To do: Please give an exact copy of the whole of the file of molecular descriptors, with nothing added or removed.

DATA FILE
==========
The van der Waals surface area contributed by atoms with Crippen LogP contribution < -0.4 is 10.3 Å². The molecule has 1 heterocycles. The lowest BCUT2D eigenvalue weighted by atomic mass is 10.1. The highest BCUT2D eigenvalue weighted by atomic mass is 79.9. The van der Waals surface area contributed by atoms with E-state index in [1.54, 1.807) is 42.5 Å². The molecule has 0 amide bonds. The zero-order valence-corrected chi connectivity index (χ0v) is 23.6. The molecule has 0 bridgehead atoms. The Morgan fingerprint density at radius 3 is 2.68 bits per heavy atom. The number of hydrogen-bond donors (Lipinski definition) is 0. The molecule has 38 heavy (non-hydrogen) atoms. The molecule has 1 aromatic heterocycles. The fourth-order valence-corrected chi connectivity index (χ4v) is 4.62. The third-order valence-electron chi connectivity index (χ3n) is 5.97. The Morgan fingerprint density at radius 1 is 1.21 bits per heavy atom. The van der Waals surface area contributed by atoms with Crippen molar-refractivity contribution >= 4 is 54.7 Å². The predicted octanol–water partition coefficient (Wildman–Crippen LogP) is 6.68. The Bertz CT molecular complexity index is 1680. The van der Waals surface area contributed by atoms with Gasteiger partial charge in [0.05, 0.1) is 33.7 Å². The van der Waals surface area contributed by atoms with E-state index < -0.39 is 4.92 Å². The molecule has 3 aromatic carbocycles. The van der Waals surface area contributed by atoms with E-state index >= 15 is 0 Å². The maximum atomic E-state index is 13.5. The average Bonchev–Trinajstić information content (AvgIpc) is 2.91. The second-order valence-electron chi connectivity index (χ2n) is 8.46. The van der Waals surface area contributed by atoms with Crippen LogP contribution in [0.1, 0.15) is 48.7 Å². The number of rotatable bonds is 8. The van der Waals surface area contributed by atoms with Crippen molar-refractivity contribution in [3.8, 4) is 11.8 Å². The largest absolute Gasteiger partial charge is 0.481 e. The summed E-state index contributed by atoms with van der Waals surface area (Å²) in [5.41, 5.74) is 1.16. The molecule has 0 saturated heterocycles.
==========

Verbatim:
The van der Waals surface area contributed by atoms with Crippen LogP contribution < -0.4 is 10.3 Å². The molecule has 1 heterocycles. The lowest BCUT2D eigenvalue weighted by atomic mass is 10.1. The highest BCUT2D eigenvalue weighted by atomic mass is 79.9. The van der Waals surface area contributed by atoms with E-state index in [1.54, 1.807) is 42.5 Å². The molecule has 0 amide bonds. The zero-order valence-corrected chi connectivity index (χ0v) is 23.6. The molecule has 0 bridgehead atoms. The Morgan fingerprint density at radius 3 is 2.68 bits per heavy atom. The number of hydrogen-bond donors (Lipinski definition) is 0. The molecule has 38 heavy (non-hydrogen) atoms. The molecule has 1 aromatic heterocycles. The fourth-order valence-corrected chi connectivity index (χ4v) is 4.62. The third-order valence-electron chi connectivity index (χ3n) is 5.97. The Morgan fingerprint density at radius 1 is 1.21 bits per heavy atom. The van der Waals surface area contributed by atoms with Crippen molar-refractivity contribution >= 4 is 54.7 Å². The predicted octanol–water partition coefficient (Wildman–Crippen LogP) is 6.68. The Bertz CT molecular complexity index is 1680. The van der Waals surface area contributed by atoms with Gasteiger partial charge in [0.05, 0.1) is 33.7 Å². The van der Waals surface area contributed by atoms with E-state index < -0.39 is 4.92 Å². The molecule has 3 aromatic carbocycles. The van der Waals surface area contributed by atoms with E-state index >= 15 is 0 Å². The maximum atomic E-state index is 13.5. The average Bonchev–Trinajstić information content (AvgIpc) is 2.91. The second-order valence-electron chi connectivity index (χ2n) is 8.46. The van der Waals surface area contributed by atoms with Crippen LogP contribution in [0.1, 0.15) is 48.7 Å². The number of rotatable bonds is 8. The van der Waals surface area contributed by atoms with Crippen molar-refractivity contribution in [3.8, 4) is 11.8 Å². The largest absolute Gasteiger partial charge is 0.481 e. The summed E-state index contributed by atoms with van der Waals surface area (Å²) in [5.41, 5.74) is 1.16. The molecule has 0 saturated heterocycles.